The first half of the sentence clearly says "Where there is fire..." Second half says "smoke comes out"

    This one should be flagged.


    https://www.duolingo.com/profile/YulianaAyi

    In Indonesian, the idiom means there's an action (someone does) behind the problems


    https://www.duolingo.com/profile/NMxg2

    I translated "where theres a fire, theres smoke". Isnt it just the same with "theres smoke, theres fire". However, i wasnt accepted


    https://www.duolingo.com/profile/SimonTourc

    it's sounds like "where there's a will, there's a way


    https://www.duolingo.com/profile/mwood611

    This literally translates as, "where fire ago smoke play a joke on."


    https://www.duolingo.com/profile/KayleenA16

    it translates exactly to where fire ago smoke play a joke on


    https://www.duolingo.com/profile/KatarzynaK90287

    All explanations are very interesting, and one thing with idioms is certain: You can't translate it word-to-word and always many possibilities are correct. That's why we love it so much:)


    https://www.duolingo.com/profile/Kacsena

    In Slovak we use "bez vetra sa ani lístok na strome nepohne" something like Not even a small leaf on a tree will move if there's no wind. ( if you see a movement, there's probably something that causes it, although you can't see it-the wind).

    I didn't find the translation into Spanish with the fire (nor the wind) in it but I found these: Lo que todos dicen o es o quiere ser. Cuando el río/el arroyo suena, agua lleva. Algo tendrá la agua cuando la bendicen.

    It would be great if a native Spanish speaker commented on these.


    https://www.duolingo.com/profile/amalsuhail

    on the hover dictionary it said where fire ago smoke plays a joke however It actually means where there is smoke there is fire .


    https://www.duolingo.com/profile/DavidMoore622957

    Duo "said" something about an extra space in my entry, which was, "where there's smoke there's fire." Then it suggested the correct answer is, "where there's smoke there's a fire." Personally, I've never heard any American add the "a" before "fire." I'm not saying it's wrong. I'm just asserting my phrasing is more correct. Either way, what the heck do they mean by an extra space? It's impossible to put in a space using the app when my only word choices are presented in a fixed list.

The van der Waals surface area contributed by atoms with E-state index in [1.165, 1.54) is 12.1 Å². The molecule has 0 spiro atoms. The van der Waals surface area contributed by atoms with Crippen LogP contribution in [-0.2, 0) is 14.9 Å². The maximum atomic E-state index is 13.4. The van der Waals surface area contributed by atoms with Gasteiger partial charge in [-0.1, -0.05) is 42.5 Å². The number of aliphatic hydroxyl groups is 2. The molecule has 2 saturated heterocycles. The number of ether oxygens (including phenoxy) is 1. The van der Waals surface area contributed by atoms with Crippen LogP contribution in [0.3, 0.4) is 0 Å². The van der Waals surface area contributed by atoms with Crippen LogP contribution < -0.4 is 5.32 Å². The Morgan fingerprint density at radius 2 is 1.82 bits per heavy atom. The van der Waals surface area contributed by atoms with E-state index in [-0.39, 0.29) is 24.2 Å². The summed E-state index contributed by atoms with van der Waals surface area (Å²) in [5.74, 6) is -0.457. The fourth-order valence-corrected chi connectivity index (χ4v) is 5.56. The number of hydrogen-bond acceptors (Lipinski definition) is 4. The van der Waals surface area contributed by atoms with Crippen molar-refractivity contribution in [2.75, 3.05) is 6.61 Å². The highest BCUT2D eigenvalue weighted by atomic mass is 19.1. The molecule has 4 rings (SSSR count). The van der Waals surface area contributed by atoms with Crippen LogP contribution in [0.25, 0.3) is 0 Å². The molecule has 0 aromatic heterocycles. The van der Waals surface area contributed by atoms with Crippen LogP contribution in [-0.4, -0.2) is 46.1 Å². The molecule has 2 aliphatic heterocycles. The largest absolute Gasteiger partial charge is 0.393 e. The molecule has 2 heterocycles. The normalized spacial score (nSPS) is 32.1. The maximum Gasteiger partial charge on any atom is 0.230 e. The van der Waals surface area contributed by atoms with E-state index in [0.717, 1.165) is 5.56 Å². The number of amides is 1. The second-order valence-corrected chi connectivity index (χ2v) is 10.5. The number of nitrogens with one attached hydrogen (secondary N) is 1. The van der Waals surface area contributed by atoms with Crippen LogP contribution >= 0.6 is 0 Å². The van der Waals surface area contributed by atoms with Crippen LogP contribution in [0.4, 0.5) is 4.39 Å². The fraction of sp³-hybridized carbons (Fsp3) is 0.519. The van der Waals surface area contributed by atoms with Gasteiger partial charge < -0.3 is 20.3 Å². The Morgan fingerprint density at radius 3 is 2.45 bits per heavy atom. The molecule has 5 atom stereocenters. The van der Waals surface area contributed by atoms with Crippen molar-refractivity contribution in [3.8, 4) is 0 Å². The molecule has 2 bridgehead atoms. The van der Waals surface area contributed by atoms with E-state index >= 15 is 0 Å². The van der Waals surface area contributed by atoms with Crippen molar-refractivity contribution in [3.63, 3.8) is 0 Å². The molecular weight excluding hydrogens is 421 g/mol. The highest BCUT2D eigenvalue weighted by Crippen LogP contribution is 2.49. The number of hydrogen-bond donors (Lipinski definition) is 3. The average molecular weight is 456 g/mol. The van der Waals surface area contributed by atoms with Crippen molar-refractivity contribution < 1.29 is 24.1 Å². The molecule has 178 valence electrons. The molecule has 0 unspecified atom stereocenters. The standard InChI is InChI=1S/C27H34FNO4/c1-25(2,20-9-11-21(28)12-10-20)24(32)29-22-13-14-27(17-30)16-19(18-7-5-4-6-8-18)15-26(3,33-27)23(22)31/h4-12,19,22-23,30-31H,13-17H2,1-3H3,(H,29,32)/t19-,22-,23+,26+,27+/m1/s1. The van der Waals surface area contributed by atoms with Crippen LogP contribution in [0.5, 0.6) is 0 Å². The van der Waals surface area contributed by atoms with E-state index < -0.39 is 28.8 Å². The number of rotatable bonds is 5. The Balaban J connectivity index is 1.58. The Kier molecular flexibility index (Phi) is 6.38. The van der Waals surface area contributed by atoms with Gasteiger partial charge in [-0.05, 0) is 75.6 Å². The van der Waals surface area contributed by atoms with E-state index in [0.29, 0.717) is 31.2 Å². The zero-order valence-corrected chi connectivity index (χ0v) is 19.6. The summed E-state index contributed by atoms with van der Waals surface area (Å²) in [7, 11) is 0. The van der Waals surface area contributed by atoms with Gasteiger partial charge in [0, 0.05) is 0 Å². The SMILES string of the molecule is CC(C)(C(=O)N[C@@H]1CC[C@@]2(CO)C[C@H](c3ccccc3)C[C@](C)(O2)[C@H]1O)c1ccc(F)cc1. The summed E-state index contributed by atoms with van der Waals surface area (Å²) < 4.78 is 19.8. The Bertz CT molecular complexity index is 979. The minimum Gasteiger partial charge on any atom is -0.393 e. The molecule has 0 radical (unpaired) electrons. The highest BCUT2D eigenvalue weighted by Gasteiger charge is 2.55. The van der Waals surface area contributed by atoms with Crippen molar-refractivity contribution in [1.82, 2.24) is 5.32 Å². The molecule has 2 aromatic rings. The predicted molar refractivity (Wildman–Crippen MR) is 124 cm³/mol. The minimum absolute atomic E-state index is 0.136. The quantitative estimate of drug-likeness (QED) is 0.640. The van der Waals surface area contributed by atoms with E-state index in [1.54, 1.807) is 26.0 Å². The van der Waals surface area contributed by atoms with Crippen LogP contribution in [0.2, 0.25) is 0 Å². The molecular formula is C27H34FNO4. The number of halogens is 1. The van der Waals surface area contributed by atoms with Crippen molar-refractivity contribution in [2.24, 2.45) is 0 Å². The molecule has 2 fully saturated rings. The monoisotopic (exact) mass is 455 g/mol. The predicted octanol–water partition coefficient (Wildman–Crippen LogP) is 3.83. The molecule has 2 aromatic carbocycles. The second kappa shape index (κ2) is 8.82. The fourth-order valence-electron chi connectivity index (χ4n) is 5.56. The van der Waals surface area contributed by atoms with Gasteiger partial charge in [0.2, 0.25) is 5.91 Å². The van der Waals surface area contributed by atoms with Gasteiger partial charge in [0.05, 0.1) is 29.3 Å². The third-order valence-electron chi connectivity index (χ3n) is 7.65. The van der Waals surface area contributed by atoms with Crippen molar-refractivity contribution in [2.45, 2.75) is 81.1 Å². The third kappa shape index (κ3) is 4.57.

https://www.duolingo.com/profile/WendyStegall

    donde being where, I don't see how it could be translated other than where there is fire, for the first part. I read the first few comments and think donde humo is better for the english idiom. anyway i'd rather learn Spanish sayings than English ones!


    https://www.duolingo.com/profile/rdtindsm

    The idiom made no sense when I translated "humo salle" in the sense that smoke leaves or disappears. Made more sense when I visualized smoke leaving a door or a chimney. I find "where there's smoke, there's fire to a natural translation of this IDIOM


    https://www.duolingo.com/profile/dihasawish

    "ateş olmayan yerden duman çıkmaz" in Turkish


    [deactivated user]

      I'm repeating all these idioms, but I'm not properly learning them at all!


      https://www.duolingo.com/profile/T_Late

      Here is a list of literal translations, all of which I think are correct (but I'd love to learn otherwise if not), but are not accepted by DL (as of Aug 2017):

      • Where fire is made, smoke rises

      • Where fire is made, smoke arises

      • Where fire is made, smoke appears

      • Where fire is made, smoke emerges


      https://www.duolingo.com/profile/SamStalboe

      I wrote "when fire is made, smoke comes out" but duo corrected me to "where..." Even though when I clicked on donde it gave me both answers.


      [deactivated user]

        going over to keep up on Remembering Spanish but after asking to type what is heard, both translation and correct words are both in English


        https://www.duolingo.com/profile/T_Late

        In the direct translation, must "se hace" be interpreted via the passive se? Why not the impersonal se "Where one makes fire, smoke comes out"?


        https://www.duolingo.com/profile/ArianVanHelden

        I commented where there's smoke, there's fire. It says it should be where there's smoke, there's IS fire. Yeah right!


        https://www.duolingo.com/profile/LanieMarie91

        This is actually where you make fire smoke comes out. A different meaning when saying donde humo fuego.. Hmm


        https://www.duolingo.com/profile/SebastianE788122

        The correct phrase in Argentina is "Dónde hubo fuego, cenizas quedan"


        https://www.duolingo.com/profile/RyanGudin

        I types "where there is fire there is smoke" and got it right. Im glad i read the comments lol


        https://www.duolingo.com/profile/Dan653363

        This idiom made me think "If there is a will, there is a way", but it isn't right.

        How would one say that in their language?


        https://www.duolingo.com/profile/CALEBBAIER1

        This truly does not make sense at all. i only got it right bc i have heard this before. In my opinion, English does not mix up the words like this.


        https://www.duolingo.com/profile/NikolaTocic

        Do I need to translate this idioms LITERALLY or not. I do not understand!!!


        https://www.duolingo.com/profile/annonymas

        this" Donde fuego se hace, humo sale"this sentance said it was the correct solution but they said it is wrong


        https://www.duolingo.com/profile/HelloImHunter12

        ... 2017 Ventra fire....


        https://www.duolingo.com/profile/_kemp_

        Unless theirs a smokestack nearby


        https://www.duolingo.com/profile/DanTheYoutuber

        I think i speak for a lot of us(especially us british) when i say:WHAT THE HELL DOES THIS EVEN MEAN

        Learn Spanish in just 5 minutes a day. For free.
        Get started